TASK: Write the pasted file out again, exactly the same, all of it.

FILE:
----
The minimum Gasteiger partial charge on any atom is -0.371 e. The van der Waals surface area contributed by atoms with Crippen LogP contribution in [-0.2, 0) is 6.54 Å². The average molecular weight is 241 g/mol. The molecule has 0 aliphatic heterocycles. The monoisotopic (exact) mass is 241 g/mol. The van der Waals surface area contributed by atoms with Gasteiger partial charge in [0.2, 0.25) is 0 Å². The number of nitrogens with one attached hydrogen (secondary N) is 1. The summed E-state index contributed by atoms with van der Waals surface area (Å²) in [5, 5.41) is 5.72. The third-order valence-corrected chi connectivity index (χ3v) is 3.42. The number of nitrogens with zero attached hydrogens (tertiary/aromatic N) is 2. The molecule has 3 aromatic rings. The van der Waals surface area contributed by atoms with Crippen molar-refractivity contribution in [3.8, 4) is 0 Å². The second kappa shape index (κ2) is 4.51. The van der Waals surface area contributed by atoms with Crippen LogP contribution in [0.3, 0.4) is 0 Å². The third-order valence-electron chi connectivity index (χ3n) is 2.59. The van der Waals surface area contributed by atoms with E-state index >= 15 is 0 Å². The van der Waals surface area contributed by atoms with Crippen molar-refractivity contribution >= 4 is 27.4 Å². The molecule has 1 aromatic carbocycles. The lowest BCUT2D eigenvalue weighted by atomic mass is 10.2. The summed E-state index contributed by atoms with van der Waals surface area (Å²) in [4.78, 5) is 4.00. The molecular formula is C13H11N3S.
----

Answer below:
The minimum Gasteiger partial charge on any atom is -0.371 e. The van der Waals surface area contributed by atoms with Crippen LogP contribution in [-0.2, 0) is 6.54 Å². The average molecular weight is 241 g/mol. The molecule has 0 aliphatic heterocycles. The monoisotopic (exact) mass is 241 g/mol. The van der Waals surface area contributed by atoms with Gasteiger partial charge in [0.2, 0.25) is 0 Å². The number of nitrogens with one attached hydrogen (secondary N) is 1. The summed E-state index contributed by atoms with van der Waals surface area (Å²) in [5, 5.41) is 5.72. The third-order valence-corrected chi connectivity index (χ3v) is 3.42. The number of nitrogens with zero attached hydrogens (tertiary/aromatic N) is 2. The molecule has 3 aromatic rings. The van der Waals surface area contributed by atoms with Crippen molar-refractivity contribution in [3.8, 4) is 0 Å². The second kappa shape index (κ2) is 4.51. The van der Waals surface area contributed by atoms with Crippen LogP contribution in [0.3, 0.4) is 0 Å². The third-order valence-electron chi connectivity index (χ3n) is 2.59. The van der Waals surface area contributed by atoms with E-state index >= 15 is 0 Å². The van der Waals surface area contributed by atoms with Crippen molar-refractivity contribution >= 4 is 27.4 Å². The molecule has 1 aromatic carbocycles. The lowest BCUT2D eigenvalue weighted by atomic mass is 10.2. The summed E-state index contributed by atoms with van der Waals surface area (Å²) in [4.78, 5) is 4.00. The molecular formula is C13H11N3S.